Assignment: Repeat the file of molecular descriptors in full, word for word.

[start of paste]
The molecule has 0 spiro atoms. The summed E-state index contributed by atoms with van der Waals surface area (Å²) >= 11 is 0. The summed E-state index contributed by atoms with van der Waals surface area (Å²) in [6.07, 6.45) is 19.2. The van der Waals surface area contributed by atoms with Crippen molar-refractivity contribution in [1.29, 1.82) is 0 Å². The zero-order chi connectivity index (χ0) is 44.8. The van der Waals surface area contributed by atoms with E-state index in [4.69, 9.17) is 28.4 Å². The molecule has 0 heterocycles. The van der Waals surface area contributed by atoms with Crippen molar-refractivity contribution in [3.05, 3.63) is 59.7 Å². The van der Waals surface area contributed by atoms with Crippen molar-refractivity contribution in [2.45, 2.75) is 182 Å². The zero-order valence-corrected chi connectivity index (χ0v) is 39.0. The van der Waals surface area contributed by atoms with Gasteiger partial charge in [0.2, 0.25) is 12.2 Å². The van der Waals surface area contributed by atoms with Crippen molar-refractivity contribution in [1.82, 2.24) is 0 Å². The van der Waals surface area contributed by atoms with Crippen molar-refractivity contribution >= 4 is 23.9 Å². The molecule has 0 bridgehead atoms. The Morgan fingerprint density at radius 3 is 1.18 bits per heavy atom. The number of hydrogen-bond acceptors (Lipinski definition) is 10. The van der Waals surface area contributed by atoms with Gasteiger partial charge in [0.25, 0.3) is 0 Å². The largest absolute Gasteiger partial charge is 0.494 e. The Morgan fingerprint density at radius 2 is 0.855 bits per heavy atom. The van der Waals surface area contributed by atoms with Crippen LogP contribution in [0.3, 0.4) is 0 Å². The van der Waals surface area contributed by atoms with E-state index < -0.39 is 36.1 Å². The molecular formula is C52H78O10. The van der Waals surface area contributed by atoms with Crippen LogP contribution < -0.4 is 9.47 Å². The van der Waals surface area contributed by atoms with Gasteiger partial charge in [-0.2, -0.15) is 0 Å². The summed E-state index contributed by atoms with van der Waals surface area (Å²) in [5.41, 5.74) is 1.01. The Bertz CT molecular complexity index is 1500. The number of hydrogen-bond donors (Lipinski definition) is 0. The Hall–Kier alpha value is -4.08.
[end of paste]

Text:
The molecule has 0 spiro atoms. The summed E-state index contributed by atoms with van der Waals surface area (Å²) >= 11 is 0. The summed E-state index contributed by atoms with van der Waals surface area (Å²) in [6.07, 6.45) is 19.2. The van der Waals surface area contributed by atoms with Crippen molar-refractivity contribution in [1.29, 1.82) is 0 Å². The zero-order chi connectivity index (χ0) is 44.8. The van der Waals surface area contributed by atoms with E-state index in [4.69, 9.17) is 28.4 Å². The molecule has 0 heterocycles. The van der Waals surface area contributed by atoms with Crippen molar-refractivity contribution in [3.05, 3.63) is 59.7 Å². The van der Waals surface area contributed by atoms with Crippen molar-refractivity contribution in [2.45, 2.75) is 182 Å². The zero-order valence-corrected chi connectivity index (χ0v) is 39.0. The van der Waals surface area contributed by atoms with Gasteiger partial charge in [0.2, 0.25) is 12.2 Å². The van der Waals surface area contributed by atoms with Crippen molar-refractivity contribution in [1.82, 2.24) is 0 Å². The van der Waals surface area contributed by atoms with Crippen molar-refractivity contribution >= 4 is 23.9 Å². The molecule has 0 bridgehead atoms. The Morgan fingerprint density at radius 3 is 1.18 bits per heavy atom. The number of hydrogen-bond acceptors (Lipinski definition) is 10. The van der Waals surface area contributed by atoms with Gasteiger partial charge in [0.25, 0.3) is 0 Å². The largest absolute Gasteiger partial charge is 0.494 e. The Morgan fingerprint density at radius 2 is 0.855 bits per heavy atom. The van der Waals surface area contributed by atoms with Crippen LogP contribution in [0.3, 0.4) is 0 Å². The van der Waals surface area contributed by atoms with E-state index < -0.39 is 36.1 Å². The molecular formula is C52H78O10. The van der Waals surface area contributed by atoms with Crippen LogP contribution < -0.4 is 9.47 Å². The van der Waals surface area contributed by atoms with Gasteiger partial charge in [-0.2, -0.15) is 0 Å². The summed E-state index contributed by atoms with van der Waals surface area (Å²) in [5.41, 5.74) is 1.01. The Bertz CT molecular complexity index is 1500. The number of hydrogen-bond donors (Lipinski definition) is 0. The Hall–Kier alpha value is -4.08.